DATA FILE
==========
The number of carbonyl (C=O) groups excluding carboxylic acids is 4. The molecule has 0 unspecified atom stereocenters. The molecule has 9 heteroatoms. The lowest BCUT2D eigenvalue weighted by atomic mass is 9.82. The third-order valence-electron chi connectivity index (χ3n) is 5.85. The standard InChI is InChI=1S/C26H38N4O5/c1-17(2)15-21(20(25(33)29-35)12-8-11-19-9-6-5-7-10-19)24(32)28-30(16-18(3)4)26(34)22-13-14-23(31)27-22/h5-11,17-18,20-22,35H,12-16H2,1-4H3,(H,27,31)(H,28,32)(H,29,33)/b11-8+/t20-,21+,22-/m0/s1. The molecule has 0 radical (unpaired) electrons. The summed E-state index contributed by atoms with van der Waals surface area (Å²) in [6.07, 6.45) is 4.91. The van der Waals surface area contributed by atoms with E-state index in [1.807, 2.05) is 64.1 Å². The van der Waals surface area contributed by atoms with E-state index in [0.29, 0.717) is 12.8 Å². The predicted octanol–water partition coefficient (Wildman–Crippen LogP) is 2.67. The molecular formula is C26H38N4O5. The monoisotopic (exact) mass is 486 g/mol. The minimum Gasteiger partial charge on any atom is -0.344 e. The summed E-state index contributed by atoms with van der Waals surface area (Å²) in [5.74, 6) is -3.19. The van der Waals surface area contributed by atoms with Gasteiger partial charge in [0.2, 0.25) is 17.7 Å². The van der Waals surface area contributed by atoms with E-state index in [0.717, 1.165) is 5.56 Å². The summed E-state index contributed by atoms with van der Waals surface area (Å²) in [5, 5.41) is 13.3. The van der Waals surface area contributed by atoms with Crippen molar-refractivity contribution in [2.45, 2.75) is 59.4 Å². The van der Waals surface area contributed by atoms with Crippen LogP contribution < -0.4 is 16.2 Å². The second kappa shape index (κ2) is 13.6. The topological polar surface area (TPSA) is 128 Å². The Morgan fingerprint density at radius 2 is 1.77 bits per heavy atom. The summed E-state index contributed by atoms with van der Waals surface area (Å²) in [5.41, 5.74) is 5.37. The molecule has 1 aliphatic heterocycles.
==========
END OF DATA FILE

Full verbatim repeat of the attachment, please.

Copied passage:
The number of carbonyl (C=O) groups excluding carboxylic acids is 4. The molecule has 0 unspecified atom stereocenters. The molecule has 9 heteroatoms. The lowest BCUT2D eigenvalue weighted by atomic mass is 9.82. The third-order valence-electron chi connectivity index (χ3n) is 5.85. The standard InChI is InChI=1S/C26H38N4O5/c1-17(2)15-21(20(25(33)29-35)12-8-11-19-9-6-5-7-10-19)24(32)28-30(16-18(3)4)26(34)22-13-14-23(31)27-22/h5-11,17-18,20-22,35H,12-16H2,1-4H3,(H,27,31)(H,28,32)(H,29,33)/b11-8+/t20-,21+,22-/m0/s1. The molecule has 0 radical (unpaired) electrons. The summed E-state index contributed by atoms with van der Waals surface area (Å²) in [6.07, 6.45) is 4.91. The van der Waals surface area contributed by atoms with E-state index in [1.807, 2.05) is 64.1 Å². The van der Waals surface area contributed by atoms with E-state index in [0.29, 0.717) is 12.8 Å². The predicted octanol–water partition coefficient (Wildman–Crippen LogP) is 2.67. The molecular formula is C26H38N4O5. The monoisotopic (exact) mass is 486 g/mol. The minimum Gasteiger partial charge on any atom is -0.344 e. The summed E-state index contributed by atoms with van der Waals surface area (Å²) in [5.74, 6) is -3.19. The van der Waals surface area contributed by atoms with Gasteiger partial charge in [0.2, 0.25) is 17.7 Å². The van der Waals surface area contributed by atoms with E-state index in [0.717, 1.165) is 5.56 Å². The summed E-state index contributed by atoms with van der Waals surface area (Å²) in [5, 5.41) is 13.3. The van der Waals surface area contributed by atoms with Crippen molar-refractivity contribution in [2.45, 2.75) is 59.4 Å². The van der Waals surface area contributed by atoms with Crippen LogP contribution < -0.4 is 16.2 Å². The second kappa shape index (κ2) is 13.6. The topological polar surface area (TPSA) is 128 Å². The Morgan fingerprint density at radius 2 is 1.77 bits per heavy atom. The summed E-state index contributed by atoms with van der Waals surface area (Å²) in [5.41, 5.74) is 5.37. The molecule has 1 aliphatic heterocycles.